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deficient in harmony; a defect, he adds, which the author, by retouching and correcting, is capable of removing. Mr. Kheraskof has not in the present reign failed of acquiring the rewards due to his extraordinary talents ; having been successively appointed vice-president of the college of mines,
counsellor of state, and curator of the university of Moscow. Coxc's Tra- KHILKOF (PRINCE), a Ruffian nobleman, descended vels into from a very antient family, had distinguished himself as emRusia,
bassador to several foreign courts, before he was sent in 1700 p. 191.
to Stockholm in that capacity. He accompanied Charles
nicles, and a few tate-papers ; but as he could not obtain . the necessary documents so well as if he had been upon the spot, his performance unavoidably contains occasional errors, many of which the judicious editor has pointed out and corrected. About the time of Khilkof's death, another native commenced a similar work upon a much larger scale, and
who had more opportunities of obtaining information. This. · person was Vasili Tatisichef; of whom some memoirs will
be given in Vol. XII.
KOENIG (DANIEL), by birth a Swiss, died at Rotter- Dictiondam, at the age of 22, in consequence of a severe drubbing naire Histos he had received at Franeker. The populace, overhearing rique, Caeng him talk in French, took it into their head that he was a French spy, and would have demolished him on the spot, if the academicians had not rescued him from their fury: but the wounds which he received hurried him to the grave in a few months. He translated into Latin Dr. Arbuthnot's " Tables of Ancient Coins," which remained in MS. till 1756, when it was published at Utrecht, with a curious and useful preface, by profeffor Reitz.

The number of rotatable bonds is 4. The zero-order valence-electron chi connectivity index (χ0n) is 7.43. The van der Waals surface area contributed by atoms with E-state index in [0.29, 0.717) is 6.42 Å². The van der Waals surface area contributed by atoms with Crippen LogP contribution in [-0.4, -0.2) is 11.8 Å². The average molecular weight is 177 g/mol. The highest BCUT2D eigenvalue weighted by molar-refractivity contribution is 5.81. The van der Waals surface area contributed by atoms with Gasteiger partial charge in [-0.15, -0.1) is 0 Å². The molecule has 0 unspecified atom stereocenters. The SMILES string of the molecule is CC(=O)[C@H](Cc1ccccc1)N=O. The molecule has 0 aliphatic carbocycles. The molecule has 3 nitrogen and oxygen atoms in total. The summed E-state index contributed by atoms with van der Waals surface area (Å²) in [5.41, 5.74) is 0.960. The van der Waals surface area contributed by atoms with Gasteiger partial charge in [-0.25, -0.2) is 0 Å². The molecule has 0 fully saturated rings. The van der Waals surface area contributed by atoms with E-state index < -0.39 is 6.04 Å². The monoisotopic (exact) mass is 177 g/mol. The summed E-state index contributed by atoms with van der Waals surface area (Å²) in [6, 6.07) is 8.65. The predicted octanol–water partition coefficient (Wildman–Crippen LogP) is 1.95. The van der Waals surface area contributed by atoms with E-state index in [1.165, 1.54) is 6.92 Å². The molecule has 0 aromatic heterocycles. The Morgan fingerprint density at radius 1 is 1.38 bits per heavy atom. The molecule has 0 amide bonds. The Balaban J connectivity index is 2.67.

o by profetior at Utrechmained in Thut
KOENIG (SAMUEL), brother to the preceding, came Dictionearly into eminence by his mathematical abilities. He re- naire Histoa fided two years, at the castle of Cirey, with the illustrious rique, Caeng marchioness du Chatelet, who profited highly by his instruc-"
1783. tions. He afterwards became professor of philosophy and natural law at Franeker; when he went to the Hague as librarian to the Stadtholder and to the princess of Orange. The academy of Berlin enrolled him amongst her members, and afterwards expelled him on an occasion well known to the learned world, and which we have related in another Art. MAU: . place. All Europe was interested in the quarrel which this PERTUIS., occasioned between Koenig and Maupertuis. Koenig appealed to the public; and his “ Appeal," written with the animation of resentment, procured him many friends. He was author of some other works; and died in 1757, with the character of being one of the best mathematicians of the age. Voltaire, in a letter to Helvetius, says, “ Koenig " n'a de l'imagination en aucun fens, mais il est ce qu'on " appelle grand metaphysicien. Il est très-bon géomètre, 45 &, ce qui vaut mieux, très-bon garçon.”
15 Herring, archbishop
19 Hervey, James
Heylin, Dr. Peter
113 Horneck, Dr. Anthony 233
ib. Hospital, Wm. Fr. Anth. 241
127 Hotman, Francis 242
128 Hottinger, John-Henry 244
138 Hough, John
136 Garde des
158 Howell, James
Dr. John 264
Frederic ib. Hughes, John
187 Hume, David
138 Hunter, William, M. D. 282
196 Huss, John
199 Hutcheson, Dr. Francis
Hutten, Ulric de 307
204 Huygens, Christian
- Dr. Thomas 329
Hyginus, Caius-Julius - 334